Which Emotions Do Cats Have?

Cute bengal funny cat playing
Cats can also pick up on the emotions of their owners.
credit: Ingus Kruklitis/iStock/GettyImages

Just as one of your cats saunters up to his food bowl, the other one launches a stealth attack from behind to nose his way into first dibs at the dish. This elicits an angry hiss and a swat from a paw.

But just minutes later, your kitty is butting his head against your knee and purring up a storm in seeming bliss. Like both humans and canines, cat emotions and body language go hand in hand. They can express a range of emotions that are usually signaled loud and clear.

What's more, studies show that cats can also pick up on the emotions of their owners. In one study, researchers from the University of Oakland found cats behaved more positively, such as purring and rubbing around their owner's ankles, if their owner was smiling. Conversely, cats weren't as friendly toward owners who frowned.

Bristling with rage

According to a study of more than 1,000 pet owners from Belgium and the Netherlands, cats expressed anger more often than dogs. It's not hard to identify an angry cat by his body language. A quick look at a cat emotions chart will show a number of characteristics of a cat who's angry about anything from the baby pulling his tail to getting his claws clipped at the groomer. These signs include:

  • Waving his tail briskly.
  • Fur standing on end on a raised tail making it twice its usual circumference.
  • Yowling and hissing.
  • Ears pulled back.

Purring with pure happiness

On the other hand, cats often feel joyful and happy. This often happens when interacting with their owners. Purring is a sign of contentment, and some cats will even start drooling when intensely happy, possibly when their cheeks are scratched or they are rubbed under the chin. Happy cats will stand tall with their heads held high and their tails standing straight up. Their eyes may half close as they relax.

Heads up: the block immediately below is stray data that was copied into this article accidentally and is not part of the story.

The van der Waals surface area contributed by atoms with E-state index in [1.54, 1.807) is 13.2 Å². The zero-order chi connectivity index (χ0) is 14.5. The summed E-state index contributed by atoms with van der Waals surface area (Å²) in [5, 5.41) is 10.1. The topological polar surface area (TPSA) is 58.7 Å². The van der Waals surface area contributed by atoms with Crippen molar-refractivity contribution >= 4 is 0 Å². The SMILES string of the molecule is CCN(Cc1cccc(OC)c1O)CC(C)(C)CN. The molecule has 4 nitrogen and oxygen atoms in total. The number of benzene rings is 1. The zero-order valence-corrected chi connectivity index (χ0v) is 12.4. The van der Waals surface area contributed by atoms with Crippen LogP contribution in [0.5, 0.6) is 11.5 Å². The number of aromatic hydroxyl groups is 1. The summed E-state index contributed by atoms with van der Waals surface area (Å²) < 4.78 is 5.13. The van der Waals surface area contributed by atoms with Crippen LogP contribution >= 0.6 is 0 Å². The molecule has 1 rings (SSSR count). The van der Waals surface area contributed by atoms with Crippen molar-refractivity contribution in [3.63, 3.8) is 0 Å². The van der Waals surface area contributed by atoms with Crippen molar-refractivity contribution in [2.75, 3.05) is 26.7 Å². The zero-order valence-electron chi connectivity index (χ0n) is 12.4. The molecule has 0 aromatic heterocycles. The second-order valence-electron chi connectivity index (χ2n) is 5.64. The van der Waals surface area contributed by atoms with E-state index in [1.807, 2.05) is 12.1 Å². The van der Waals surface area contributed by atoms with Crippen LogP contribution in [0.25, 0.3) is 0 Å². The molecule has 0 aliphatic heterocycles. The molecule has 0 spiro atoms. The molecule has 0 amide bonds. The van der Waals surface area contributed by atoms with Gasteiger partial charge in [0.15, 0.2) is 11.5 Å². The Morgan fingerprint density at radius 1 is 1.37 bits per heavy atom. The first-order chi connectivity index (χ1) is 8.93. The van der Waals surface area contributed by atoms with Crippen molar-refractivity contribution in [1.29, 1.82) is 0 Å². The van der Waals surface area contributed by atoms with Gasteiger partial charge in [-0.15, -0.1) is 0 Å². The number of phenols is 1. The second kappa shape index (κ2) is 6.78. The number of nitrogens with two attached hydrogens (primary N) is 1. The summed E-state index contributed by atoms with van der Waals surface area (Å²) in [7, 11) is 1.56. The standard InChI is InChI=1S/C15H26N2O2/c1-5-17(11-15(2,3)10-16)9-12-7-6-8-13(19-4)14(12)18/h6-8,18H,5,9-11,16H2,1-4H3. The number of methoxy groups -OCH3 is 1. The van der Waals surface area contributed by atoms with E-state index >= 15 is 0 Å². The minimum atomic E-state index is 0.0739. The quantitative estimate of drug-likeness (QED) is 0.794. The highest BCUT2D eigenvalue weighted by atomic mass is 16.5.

Green with envy

Dutch researchers consider jealousy a "complex" emotion. Researchers find it's a little harder to show cats have complex emotions, but one that's most common is jealousy. Cat owners reported this emotion more often than ones with dogs. Other complex emotions include disgust and compassion.

And anyone who has more than one cat or a cat and a small child has likely experienced their cat's battle with the green-eyed monster. Does your cat plaintively meow while you're feeding your baby, trying to butt in for attention? Or one cat may feel jealousy if he sees the other getting a treat when he hasn't had his yet. Signs of a jealous cat may include tail swishing, and when the envy borders on anger, hissing and possible aggression.

Anxious and afraid

Whether it's an impending trip to the vet or a dog impinging on your cat's territory, a cat's anxiety can ramp up quickly. Cats generally feel fear when they perceive something could harm them. They may become anxious at the very sight of their carrier because they associate it with unpleasant trips to the vet. Some cats are terrified at the sound of thunder or fireworks and may run to a hiding place.

Your cat may tuck her tail between her legs when she feels frightened or it may bristle. Her pupils may dilate, and she may pull her ears back.

Disgust and apathy

Disgust is another complex emotional response that cats seem to show more readily than dogs. Has your cat ever sniffed something intently, only to rear up with lips pulled back in an obvious show of disgust toward a smell you're not even aware of?

Cats may also display a less intense version of disgust that generally appears to humans as apathy. They may walk up to a dish of food, take a quick sniff and amble away, or you may get out a favorite toy only to have your cat take a disdainful glance at it and begin to wash herself instead.